- Open Access
Evaluation of the 2011 long-lasting, insecticide-treated net distribution for universal coverage in Togo
Malaria Journalvolume 12, Article number: 162 (2013)
Malaria remains a substantial public health problem in Togo. An integrated child health campaign was conducted in Togo in October 2011. This campaign included a component of free distribution of 2,799,800 long-lasting, insecticide-treated nets (LLINs) to households throughout Togo. This distribution marked the first effort in Togo at universal LLIN coverage and was not targeted specifically to children under five years and pregnant women, but to all household members. This study reports the results of the LLIN distribution campaign in terms of bed net possession and utilization.
A representative household survey was implemented during the rainy season nine months after the LLIN distribution component of the campaign. Some 6,015 households selected through two stages of probability proportion to size stratified random sampling were interviewed using a brief questionnaire that included a demographic section with questions on the number of household members and sleeping spaces, and a campaign participation section with questions used to evaluate non-LLIN aspects of the campaign. A net roster listed all nets and their characteristics, and a household roster listed all members and visitors with information about bed net use. The questions addressed different aspects of bed net and LLIN possession and utilization. Crude weighted frequencies, percentages, and t- tests of association were calculated using the Stata 12.0 Survey features.
Possession of at least one bed net and/or LLIN increased from 41.3% to 96.7% (P <0.001). Household possession of at least one campaign LLIN was 93.3%. Report LLIN among pregnant women was 77.5% and 79.3% for children under five. For the general population LLIN use was 68.3%.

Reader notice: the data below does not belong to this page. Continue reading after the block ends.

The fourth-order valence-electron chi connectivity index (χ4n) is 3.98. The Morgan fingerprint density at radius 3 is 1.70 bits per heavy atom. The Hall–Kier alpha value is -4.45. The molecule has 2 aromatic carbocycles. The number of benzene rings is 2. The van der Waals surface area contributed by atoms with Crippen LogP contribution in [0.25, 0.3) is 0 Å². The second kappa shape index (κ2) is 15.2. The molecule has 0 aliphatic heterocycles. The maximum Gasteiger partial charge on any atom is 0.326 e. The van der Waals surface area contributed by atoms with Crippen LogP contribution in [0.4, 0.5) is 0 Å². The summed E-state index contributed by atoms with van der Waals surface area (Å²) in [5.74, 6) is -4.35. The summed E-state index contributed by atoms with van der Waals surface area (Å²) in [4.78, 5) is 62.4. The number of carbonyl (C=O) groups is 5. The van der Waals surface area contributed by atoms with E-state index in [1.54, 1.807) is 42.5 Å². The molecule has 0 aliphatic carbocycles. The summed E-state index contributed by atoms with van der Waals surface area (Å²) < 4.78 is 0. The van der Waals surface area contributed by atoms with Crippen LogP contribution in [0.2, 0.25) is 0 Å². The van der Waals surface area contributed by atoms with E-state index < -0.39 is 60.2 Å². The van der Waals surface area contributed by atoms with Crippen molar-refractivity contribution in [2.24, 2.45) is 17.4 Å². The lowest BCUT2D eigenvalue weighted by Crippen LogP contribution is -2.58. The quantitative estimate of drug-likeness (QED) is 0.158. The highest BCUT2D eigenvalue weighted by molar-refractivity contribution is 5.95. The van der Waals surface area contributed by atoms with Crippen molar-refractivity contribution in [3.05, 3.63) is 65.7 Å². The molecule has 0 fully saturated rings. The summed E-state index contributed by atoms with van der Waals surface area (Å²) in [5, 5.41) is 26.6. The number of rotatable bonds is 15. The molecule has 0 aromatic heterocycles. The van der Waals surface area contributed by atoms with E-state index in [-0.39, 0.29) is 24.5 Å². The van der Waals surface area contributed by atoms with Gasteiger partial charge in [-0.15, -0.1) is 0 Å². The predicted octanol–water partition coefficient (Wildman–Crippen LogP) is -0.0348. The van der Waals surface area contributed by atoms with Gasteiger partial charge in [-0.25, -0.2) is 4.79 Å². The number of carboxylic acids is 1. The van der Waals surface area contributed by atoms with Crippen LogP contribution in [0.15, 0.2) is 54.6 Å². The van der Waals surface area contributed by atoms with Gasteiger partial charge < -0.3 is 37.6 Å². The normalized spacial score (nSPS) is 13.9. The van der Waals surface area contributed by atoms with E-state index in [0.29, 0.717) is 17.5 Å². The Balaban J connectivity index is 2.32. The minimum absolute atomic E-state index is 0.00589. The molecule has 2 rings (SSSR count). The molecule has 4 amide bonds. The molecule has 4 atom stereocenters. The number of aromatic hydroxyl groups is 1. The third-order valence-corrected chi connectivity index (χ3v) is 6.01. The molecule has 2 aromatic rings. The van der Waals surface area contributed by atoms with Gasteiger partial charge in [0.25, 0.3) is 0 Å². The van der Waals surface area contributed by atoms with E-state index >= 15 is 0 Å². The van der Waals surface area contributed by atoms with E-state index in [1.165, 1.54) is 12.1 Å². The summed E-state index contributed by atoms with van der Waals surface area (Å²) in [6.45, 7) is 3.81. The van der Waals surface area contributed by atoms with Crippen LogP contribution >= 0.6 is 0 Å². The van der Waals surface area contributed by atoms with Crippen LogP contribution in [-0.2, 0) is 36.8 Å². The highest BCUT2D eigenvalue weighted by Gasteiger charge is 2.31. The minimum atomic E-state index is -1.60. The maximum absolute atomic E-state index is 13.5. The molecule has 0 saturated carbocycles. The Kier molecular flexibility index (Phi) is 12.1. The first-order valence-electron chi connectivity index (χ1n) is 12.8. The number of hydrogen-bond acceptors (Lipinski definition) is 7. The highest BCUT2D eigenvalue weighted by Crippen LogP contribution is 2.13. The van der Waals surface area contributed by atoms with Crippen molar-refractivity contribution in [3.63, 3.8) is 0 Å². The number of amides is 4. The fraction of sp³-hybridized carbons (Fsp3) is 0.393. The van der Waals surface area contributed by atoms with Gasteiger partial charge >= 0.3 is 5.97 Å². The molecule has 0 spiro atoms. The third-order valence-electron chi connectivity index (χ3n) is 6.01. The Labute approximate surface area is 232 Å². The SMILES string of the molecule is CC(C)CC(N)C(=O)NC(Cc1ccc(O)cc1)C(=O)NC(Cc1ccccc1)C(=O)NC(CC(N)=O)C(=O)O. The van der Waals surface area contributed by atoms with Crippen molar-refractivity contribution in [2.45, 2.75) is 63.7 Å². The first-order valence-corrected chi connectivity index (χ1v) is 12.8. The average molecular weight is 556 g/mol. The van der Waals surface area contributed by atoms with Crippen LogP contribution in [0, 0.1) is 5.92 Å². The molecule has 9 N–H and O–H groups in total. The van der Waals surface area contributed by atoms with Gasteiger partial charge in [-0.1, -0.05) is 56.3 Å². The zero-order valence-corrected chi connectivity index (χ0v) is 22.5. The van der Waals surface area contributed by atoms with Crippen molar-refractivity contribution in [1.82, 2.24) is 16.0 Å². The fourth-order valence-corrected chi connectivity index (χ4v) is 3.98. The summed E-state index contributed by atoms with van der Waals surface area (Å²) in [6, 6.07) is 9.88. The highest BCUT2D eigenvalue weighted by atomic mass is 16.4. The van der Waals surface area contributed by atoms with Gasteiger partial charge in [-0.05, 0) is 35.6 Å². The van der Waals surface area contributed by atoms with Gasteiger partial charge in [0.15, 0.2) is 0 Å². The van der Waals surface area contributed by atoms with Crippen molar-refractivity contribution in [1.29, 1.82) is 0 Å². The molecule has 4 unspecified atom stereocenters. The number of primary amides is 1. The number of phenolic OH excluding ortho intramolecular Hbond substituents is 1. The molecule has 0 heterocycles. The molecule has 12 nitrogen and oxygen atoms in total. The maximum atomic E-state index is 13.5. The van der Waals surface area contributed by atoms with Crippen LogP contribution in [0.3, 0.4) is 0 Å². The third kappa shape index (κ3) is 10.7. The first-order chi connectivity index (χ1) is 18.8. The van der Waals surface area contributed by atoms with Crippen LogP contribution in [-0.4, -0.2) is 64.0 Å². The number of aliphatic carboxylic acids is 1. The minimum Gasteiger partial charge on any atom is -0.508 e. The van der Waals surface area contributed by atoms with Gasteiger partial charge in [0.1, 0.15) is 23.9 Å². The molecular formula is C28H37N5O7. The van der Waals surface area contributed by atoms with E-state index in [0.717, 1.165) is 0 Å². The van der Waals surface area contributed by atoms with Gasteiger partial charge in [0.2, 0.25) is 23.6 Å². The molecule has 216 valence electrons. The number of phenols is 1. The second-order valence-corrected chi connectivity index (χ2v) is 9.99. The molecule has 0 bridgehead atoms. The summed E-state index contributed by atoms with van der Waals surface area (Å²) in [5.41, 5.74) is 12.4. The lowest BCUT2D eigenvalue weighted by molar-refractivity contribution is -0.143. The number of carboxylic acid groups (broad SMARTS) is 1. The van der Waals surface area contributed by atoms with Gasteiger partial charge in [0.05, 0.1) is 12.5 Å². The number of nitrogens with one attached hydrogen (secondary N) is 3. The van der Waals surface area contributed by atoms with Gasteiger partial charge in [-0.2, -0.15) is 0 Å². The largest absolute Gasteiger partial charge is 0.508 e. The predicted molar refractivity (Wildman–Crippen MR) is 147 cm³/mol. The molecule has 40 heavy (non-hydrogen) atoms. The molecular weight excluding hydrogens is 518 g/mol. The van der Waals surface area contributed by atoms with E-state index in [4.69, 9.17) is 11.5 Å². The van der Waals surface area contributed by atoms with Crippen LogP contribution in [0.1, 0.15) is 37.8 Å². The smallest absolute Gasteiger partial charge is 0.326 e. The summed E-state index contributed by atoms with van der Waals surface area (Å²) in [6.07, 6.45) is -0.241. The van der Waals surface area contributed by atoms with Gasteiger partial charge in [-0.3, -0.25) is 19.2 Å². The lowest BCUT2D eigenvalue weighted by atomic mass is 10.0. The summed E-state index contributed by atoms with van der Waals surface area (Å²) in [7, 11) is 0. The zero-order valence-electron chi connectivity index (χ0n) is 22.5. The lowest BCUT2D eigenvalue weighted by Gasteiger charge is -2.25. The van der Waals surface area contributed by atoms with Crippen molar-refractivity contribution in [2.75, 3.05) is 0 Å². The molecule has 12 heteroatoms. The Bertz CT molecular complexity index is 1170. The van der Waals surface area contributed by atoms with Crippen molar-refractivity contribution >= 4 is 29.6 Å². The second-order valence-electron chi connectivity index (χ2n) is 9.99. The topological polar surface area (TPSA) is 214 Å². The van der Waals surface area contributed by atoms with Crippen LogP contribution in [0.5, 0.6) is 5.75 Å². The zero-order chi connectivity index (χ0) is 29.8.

Due to the gap in LLIN possession and use and the significant number of individuals reporting a lack of nets as a reason for non-use, additional national LLIN distribution campaigns with a stronger educational component need to be implemented in order increase the use of available LLINs and to reach and maintain universal coverage of LLINs in Togo. The LLIN distribution campaign focusing on universal coverage of the general population in Togo was more successful at increasing LLIN possession and use of children under five years and pregnant women than other campaigns focusing only on these target groups.
Malaria causes an estimated 620,000 to 950,000 infections and over 1,500 deaths per year, predominantly in children under five years old in Togo [1, 2]. High levels of insecticide-treated bed net (ITN) use has been shown to reduce malaria mortality and morbidity, and the use of ITNs by the majority of inhabitants can protect vulnerable populations in such communities, including those not sleeping under a mosquito net [3–5].
Togo was the first sub-Saharan African country to adopt the approach of integrated campaigns of child survival interventions to combat the leading causes of childhood mortality. In December 2004, Togo performed the first ever national integrated health campaign, taking advantage of a measles vaccination campaign to distribute insecticide-treated nets, to administer mebendazole tablets and to vaccinate children under five against polio [6–8]. The 2004 distribution of ITNs in combination with vaccinations improved possession rates of ITNs, while minimizing any duplication of delivery costs across the two interventions [9, 10]. In December 2008, vitamin A supplementation was coupled with albendazole deworming and the distribution of ITNs to children under five years. During this time, the morbidity rate of malaria measured by external consultations has decreased from 53% in 2007 to 42% in 2008, whereas malaria mortality recorded in hospitals has dropped from 23.1% in 1998 to 20% in 2008 .
In October 2011, Togo organized a community-directed national integrated campaign in the context of integrated mass drug administration against three neglected tropical diseases: onchocerciasis, schistosomiasis and soil-transmitted helminthiasis. With the support of partners the campaign included the distribution of long-lasting, insecticide-treated nets (LLINs) for universal coverage, and administration of vitamin A, albendazole, ivermectin and praziquantel. Previous integrated health campaigns distributing ITNs in Togo and other sub-Saharan countries have focused only on vulnerable populations or have not sought universal coverage at national level [6, 12–15]. The integrated health campaign in Togo was rolled out in three phases: the census phase, which counted each individual living in a household. The census phase was paired with albendazole deworming and vitamin A supplementation to children under five, and ivermectin distribution, 1–22 August, 2011; the distribution phase of vouchers for LLINs and the distribution of praziquantel, 21–25 September, 2011; the distribution phase of LLINs to all eligible households, 28 September to 4 October, 2011. Campaign LLINs were distributed with the calculation of 1 LLIN for every 2 people in a household, and without regard for previous bed net possession.